In 2001, HBO, in close conjunction with Steve Sabol and the NFL, launched what is considered in their words, “the first sports-based reality series” in television history. The show, aptly named ‘Hard Knocks,’ follows a professional football team over the course of the offseason, covering angles from training camp battles to the personal lives of the players to the adjustment of rookies from the college game to the NFL. The first edition consisted of six, one-hour episodes, and covered the Baltimore Ravens in their post Super Bowl winning offseason. The second followed the Dallas Cowboys in a year where Emmitt Smith was vying to become the NFL’s all-time leading rusher.
Following the 2002 season, Hard Knocks didn’t air again until 2007, this time featuring the Kansas City Chiefs. This was in large part because really, which coach wants a camera crew documenting his practices, inside the locker room, personal meetings, etc? The interest on the part of the teams was lacking, so much so that 2008’s edition once again featured the Cowboys, a team with big personalities that quite frankly, made for good TV.
Going forward, that seemed to be the game plan for the league as they looked to feature dysfunctional teams, with outspoken players and big off season stories. Included was chronicling Chad Ochocinco and the 2009 Cincinnati Bengals, Rex Ryan and the 2010 New York Jets and Chad Ochocinco and the 2012 Miami Dolphins. Two of these three editions were nominated for and won, the Sports Emmy Award for Outstanding Edited Sports Series or Anthology.
The 2013 season, which again featured the Bengals was highlighted by the first five teams the NFL asked declining to appear and its perfectly done angle in which James Harrison has issues with the camera crews at training camp. Imagine how much of a shocker that one was. A player actually had a problem being followed around by a series of cameras that were always on. Bet the NFL wasn’t counting on that happening…
Following 2013, the NFL, despite having issues finding teams to participate, signed a multi-year extension with HBO to continue producing the show. Of course, it made sense. The NFL was still making money off of Hard Knocks. Why would they stop it? Surely they could convince, er ‘force,’ teams to participate right?
And that’s how it happened. Roger Goodell, striving to see more of the league’s 32 teams featured, announced that one team each year would be required to participate. Teams would still be allowed to volunteer to be on the program but if no such team did, the NFL would appoint one. The only way out was if the team met one of the following three conditions:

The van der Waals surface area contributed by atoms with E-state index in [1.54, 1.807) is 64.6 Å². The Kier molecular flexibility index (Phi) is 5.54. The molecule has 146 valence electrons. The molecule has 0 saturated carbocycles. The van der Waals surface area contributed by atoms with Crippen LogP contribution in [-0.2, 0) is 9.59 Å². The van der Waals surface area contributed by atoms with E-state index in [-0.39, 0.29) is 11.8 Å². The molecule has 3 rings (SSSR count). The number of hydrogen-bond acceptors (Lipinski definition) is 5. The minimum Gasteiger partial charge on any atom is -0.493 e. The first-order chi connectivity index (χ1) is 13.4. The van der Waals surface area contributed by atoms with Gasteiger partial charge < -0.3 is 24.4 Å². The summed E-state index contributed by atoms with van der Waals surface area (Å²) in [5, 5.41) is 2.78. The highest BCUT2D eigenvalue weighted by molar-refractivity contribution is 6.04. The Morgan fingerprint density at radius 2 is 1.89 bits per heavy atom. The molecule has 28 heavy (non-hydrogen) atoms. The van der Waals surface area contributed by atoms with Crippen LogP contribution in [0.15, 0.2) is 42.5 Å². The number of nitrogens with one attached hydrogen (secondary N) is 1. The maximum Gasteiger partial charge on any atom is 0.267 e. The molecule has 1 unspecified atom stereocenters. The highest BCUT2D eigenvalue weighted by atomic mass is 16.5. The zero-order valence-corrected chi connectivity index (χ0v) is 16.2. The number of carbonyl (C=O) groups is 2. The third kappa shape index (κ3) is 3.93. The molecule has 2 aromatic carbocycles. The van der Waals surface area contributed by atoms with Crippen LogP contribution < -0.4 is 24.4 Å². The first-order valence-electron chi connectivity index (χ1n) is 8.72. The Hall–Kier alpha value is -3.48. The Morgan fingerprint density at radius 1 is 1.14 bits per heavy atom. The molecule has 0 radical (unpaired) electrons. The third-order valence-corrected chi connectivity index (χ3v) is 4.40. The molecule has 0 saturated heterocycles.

- They had hired a new coach
- They had been in the playoffs at least once in the past two years
- They had done the show at least once in the past 10 years
Otherwise, the NFL had given itself the right to force a team into the situation of having to appear on the show, because, that is obviously fair.
And this is where the Philadelphia Eagles come in.
You can bet that the NFL and HBO would love, love, love to follow Chip Kelly and the Eagles around at training camp. Hell, they probably were salivating at the possibility of doing so this year what with the racist angle, the Tim Tebow signing, the insanity of a Kelly practice, the high profile trades. Seriously, the Eagles would have been phenomenal for the show’s ratings. Unfortunately for both HBO and the NFL, the team made the playoffs in 2013 and therefore met the exemption. Otherwise, you could almost guarantee they would have been chosen over the Houston Texans.
The worst part is, Kelly wouldn’t be able to decline if he wanted to, and anyone who knows anything about the Eagles knows that he is the last coach who would want to have his every move followed by a camera crew.
But the NFL is in fact running out of teams. Excluding whatever this year’s postseason results are, there are only 15 teams left in play for 2016 including the Eagles. And those 14 other teams are perennial bottom feeders such as the Jacksonville Jaguars and Cleveland Browns. At least one of them is likely to fall into the ‘new coach’ exemption and none of them seem to have any sort of intriguing story line to follow. They’ve always been last, they’ll always be last. Seriously, how does that make for good TV?
The Eagles on the other hand, if they fail to make the playoffs this year, are ideal. For one, Philadelphia is a major city with a major spotlight on its sports teams. For another, Kelly will likely be in his make or break year, the one that determines if he really can be an NFL coach or if he returns to the college game. And third, there are the personalities. I mean, Tebow alone, if he is around in 2016, makes the Eagles prime candidates. The media can’t get enough of the guy.
But whatever happens, the Eagles do have destiny in their own hands. If they make the playoffs, they are off the hook. If they don’t, well, don’t be surprised if you see a camera crew setting up on Lincoln Financial Field and at the Novacare Complex next year.